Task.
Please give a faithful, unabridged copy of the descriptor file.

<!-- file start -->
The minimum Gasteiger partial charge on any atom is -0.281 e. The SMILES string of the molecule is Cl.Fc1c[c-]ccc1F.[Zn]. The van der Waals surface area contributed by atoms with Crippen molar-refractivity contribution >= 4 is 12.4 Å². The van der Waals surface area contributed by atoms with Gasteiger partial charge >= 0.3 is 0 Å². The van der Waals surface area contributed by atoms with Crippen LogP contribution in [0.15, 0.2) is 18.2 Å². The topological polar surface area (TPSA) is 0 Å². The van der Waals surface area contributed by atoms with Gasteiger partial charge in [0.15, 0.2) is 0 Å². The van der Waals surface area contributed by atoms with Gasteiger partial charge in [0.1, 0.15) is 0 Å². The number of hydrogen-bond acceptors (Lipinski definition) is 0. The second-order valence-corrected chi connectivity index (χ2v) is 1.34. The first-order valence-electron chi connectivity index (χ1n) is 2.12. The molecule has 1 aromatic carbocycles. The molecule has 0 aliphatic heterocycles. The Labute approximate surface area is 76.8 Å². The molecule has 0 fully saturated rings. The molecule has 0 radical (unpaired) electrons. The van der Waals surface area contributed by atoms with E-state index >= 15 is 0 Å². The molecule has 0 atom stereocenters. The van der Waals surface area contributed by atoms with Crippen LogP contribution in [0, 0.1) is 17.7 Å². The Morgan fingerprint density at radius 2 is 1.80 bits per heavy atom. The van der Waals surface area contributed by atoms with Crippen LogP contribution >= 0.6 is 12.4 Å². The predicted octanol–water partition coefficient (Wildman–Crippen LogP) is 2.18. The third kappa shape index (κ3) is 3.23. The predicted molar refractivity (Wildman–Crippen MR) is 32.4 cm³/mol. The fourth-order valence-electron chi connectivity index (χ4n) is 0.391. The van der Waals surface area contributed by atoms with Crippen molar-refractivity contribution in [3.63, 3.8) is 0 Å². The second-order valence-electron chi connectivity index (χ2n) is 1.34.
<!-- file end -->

The minimum Gasteiger partial charge on any atom is -0.281 e. The SMILES string of the molecule is Cl.Fc1c[c-]ccc1F.[Zn]. The van der Waals surface area contributed by atoms with Crippen molar-refractivity contribution >= 4 is 12.4 Å². The van der Waals surface area contributed by atoms with Gasteiger partial charge >= 0.3 is 0 Å². The van der Waals surface area contributed by atoms with Crippen LogP contribution in [0.15, 0.2) is 18.2 Å². The topological polar surface area (TPSA) is 0 Å². The van der Waals surface area contributed by atoms with Gasteiger partial charge in [0.15, 0.2) is 0 Å². The van der Waals surface area contributed by atoms with Gasteiger partial charge in [0.1, 0.15) is 0 Å². The number of hydrogen-bond acceptors (Lipinski definition) is 0. The second-order valence-corrected chi connectivity index (χ2v) is 1.34. The first-order valence-electron chi connectivity index (χ1n) is 2.12. The molecule has 1 aromatic carbocycles. The molecule has 0 aliphatic heterocycles. The Labute approximate surface area is 76.8 Å². The molecule has 0 fully saturated rings. The molecule has 0 radical (unpaired) electrons. The van der Waals surface area contributed by atoms with E-state index >= 15 is 0 Å². The molecule has 0 atom stereocenters. The van der Waals surface area contributed by atoms with Crippen LogP contribution in [0, 0.1) is 17.7 Å². The Morgan fingerprint density at radius 2 is 1.80 bits per heavy atom. The van der Waals surface area contributed by atoms with Crippen LogP contribution >= 0.6 is 12.4 Å². The predicted octanol–water partition coefficient (Wildman–Crippen LogP) is 2.18. The third kappa shape index (κ3) is 3.23. The predicted molar refractivity (Wildman–Crippen MR) is 32.4 cm³/mol. The fourth-order valence-electron chi connectivity index (χ4n) is 0.391. The van der Waals surface area contributed by atoms with Crippen molar-refractivity contribution in [3.63, 3.8) is 0 Å². The second-order valence-electron chi connectivity index (χ2n) is 1.34.